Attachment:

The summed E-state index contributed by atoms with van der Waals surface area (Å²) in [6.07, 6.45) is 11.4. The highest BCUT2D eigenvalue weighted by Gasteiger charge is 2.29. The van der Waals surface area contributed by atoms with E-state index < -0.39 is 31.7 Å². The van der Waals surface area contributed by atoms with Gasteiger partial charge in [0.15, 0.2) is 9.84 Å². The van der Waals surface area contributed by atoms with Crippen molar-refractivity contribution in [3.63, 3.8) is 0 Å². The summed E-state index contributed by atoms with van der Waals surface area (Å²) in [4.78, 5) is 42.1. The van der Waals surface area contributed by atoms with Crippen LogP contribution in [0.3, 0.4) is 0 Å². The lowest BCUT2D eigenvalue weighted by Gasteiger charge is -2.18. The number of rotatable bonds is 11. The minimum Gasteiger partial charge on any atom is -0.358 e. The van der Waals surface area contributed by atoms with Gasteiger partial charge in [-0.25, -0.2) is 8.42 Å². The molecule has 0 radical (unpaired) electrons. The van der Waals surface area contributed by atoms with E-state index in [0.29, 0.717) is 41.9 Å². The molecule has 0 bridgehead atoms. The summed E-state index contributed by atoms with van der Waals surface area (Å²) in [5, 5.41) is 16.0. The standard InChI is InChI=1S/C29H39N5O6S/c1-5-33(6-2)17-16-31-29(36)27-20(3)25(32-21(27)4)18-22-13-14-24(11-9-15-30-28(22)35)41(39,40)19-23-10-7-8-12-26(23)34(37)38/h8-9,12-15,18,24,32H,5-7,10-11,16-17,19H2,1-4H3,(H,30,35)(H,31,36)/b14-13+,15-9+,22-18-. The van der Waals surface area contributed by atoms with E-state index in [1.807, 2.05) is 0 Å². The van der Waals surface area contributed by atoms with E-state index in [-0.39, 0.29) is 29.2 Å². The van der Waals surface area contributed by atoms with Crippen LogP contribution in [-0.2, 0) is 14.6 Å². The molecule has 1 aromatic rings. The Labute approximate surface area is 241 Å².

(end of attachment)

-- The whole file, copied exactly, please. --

The summed E-state index contributed by atoms with van der Waals surface area (Å²) in [6.07, 6.45) is 11.4. The highest BCUT2D eigenvalue weighted by Gasteiger charge is 2.29. The van der Waals surface area contributed by atoms with E-state index < -0.39 is 31.7 Å². The van der Waals surface area contributed by atoms with Gasteiger partial charge in [0.15, 0.2) is 9.84 Å². The van der Waals surface area contributed by atoms with Crippen molar-refractivity contribution in [3.63, 3.8) is 0 Å². The summed E-state index contributed by atoms with van der Waals surface area (Å²) in [4.78, 5) is 42.1. The van der Waals surface area contributed by atoms with Crippen LogP contribution in [0.3, 0.4) is 0 Å². The lowest BCUT2D eigenvalue weighted by Gasteiger charge is -2.18. The number of rotatable bonds is 11. The minimum Gasteiger partial charge on any atom is -0.358 e. The van der Waals surface area contributed by atoms with Gasteiger partial charge in [-0.25, -0.2) is 8.42 Å². The molecule has 0 radical (unpaired) electrons. The van der Waals surface area contributed by atoms with E-state index in [0.29, 0.717) is 41.9 Å². The molecule has 0 bridgehead atoms. The summed E-state index contributed by atoms with van der Waals surface area (Å²) in [5, 5.41) is 16.0. The standard InChI is InChI=1S/C29H39N5O6S/c1-5-33(6-2)17-16-31-29(36)27-20(3)25(32-21(27)4)18-22-13-14-24(11-9-15-30-28(22)35)41(39,40)19-23-10-7-8-12-26(23)34(37)38/h8-9,12-15,18,24,32H,5-7,10-11,16-17,19H2,1-4H3,(H,30,35)(H,31,36)/b14-13+,15-9+,22-18-. The van der Waals surface area contributed by atoms with E-state index in [1.807, 2.05) is 0 Å². The van der Waals surface area contributed by atoms with E-state index in [-0.39, 0.29) is 29.2 Å². The van der Waals surface area contributed by atoms with Crippen LogP contribution in [-0.2, 0) is 14.6 Å². The molecule has 1 aromatic rings. The Labute approximate surface area is 241 Å².